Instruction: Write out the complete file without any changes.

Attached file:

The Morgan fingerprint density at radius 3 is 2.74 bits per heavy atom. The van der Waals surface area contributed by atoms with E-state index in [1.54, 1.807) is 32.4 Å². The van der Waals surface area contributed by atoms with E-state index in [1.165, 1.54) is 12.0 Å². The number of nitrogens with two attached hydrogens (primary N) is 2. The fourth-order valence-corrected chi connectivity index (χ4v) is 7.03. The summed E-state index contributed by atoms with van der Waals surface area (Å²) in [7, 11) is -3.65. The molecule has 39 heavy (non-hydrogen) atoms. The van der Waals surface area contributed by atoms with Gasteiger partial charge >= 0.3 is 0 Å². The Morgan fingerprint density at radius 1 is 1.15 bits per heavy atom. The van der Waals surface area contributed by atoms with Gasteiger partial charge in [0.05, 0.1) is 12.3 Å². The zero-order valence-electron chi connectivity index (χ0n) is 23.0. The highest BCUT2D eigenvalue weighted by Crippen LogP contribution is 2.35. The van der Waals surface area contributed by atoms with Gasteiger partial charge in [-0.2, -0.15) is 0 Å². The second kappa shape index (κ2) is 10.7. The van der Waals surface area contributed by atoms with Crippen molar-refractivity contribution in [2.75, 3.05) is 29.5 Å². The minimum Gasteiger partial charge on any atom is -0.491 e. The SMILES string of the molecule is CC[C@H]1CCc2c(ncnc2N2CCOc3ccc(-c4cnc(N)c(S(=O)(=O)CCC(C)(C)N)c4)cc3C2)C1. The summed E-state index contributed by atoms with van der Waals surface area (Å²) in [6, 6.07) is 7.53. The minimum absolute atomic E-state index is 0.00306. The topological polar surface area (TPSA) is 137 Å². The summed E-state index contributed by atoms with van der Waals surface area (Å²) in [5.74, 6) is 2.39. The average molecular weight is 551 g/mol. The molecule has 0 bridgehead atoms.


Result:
The Morgan fingerprint density at radius 3 is 2.74 bits per heavy atom. The van der Waals surface area contributed by atoms with E-state index in [1.54, 1.807) is 32.4 Å². The van der Waals surface area contributed by atoms with E-state index in [1.165, 1.54) is 12.0 Å². The number of nitrogens with two attached hydrogens (primary N) is 2. The fourth-order valence-corrected chi connectivity index (χ4v) is 7.03. The summed E-state index contributed by atoms with van der Waals surface area (Å²) in [7, 11) is -3.65. The molecule has 39 heavy (non-hydrogen) atoms. The van der Waals surface area contributed by atoms with Gasteiger partial charge >= 0.3 is 0 Å². The Morgan fingerprint density at radius 1 is 1.15 bits per heavy atom. The van der Waals surface area contributed by atoms with Gasteiger partial charge in [0.05, 0.1) is 12.3 Å². The zero-order valence-electron chi connectivity index (χ0n) is 23.0. The highest BCUT2D eigenvalue weighted by Crippen LogP contribution is 2.35. The van der Waals surface area contributed by atoms with Gasteiger partial charge in [-0.2, -0.15) is 0 Å². The second kappa shape index (κ2) is 10.7. The van der Waals surface area contributed by atoms with Crippen molar-refractivity contribution in [2.75, 3.05) is 29.5 Å². The minimum Gasteiger partial charge on any atom is -0.491 e. The SMILES string of the molecule is CC[C@H]1CCc2c(ncnc2N2CCOc3ccc(-c4cnc(N)c(S(=O)(=O)CCC(C)(C)N)c4)cc3C2)C1. The summed E-state index contributed by atoms with van der Waals surface area (Å²) in [6, 6.07) is 7.53. The minimum absolute atomic E-state index is 0.00306. The topological polar surface area (TPSA) is 137 Å². The summed E-state index contributed by atoms with van der Waals surface area (Å²) in [5.74, 6) is 2.39. The average molecular weight is 551 g/mol. The molecule has 0 bridgehead atoms.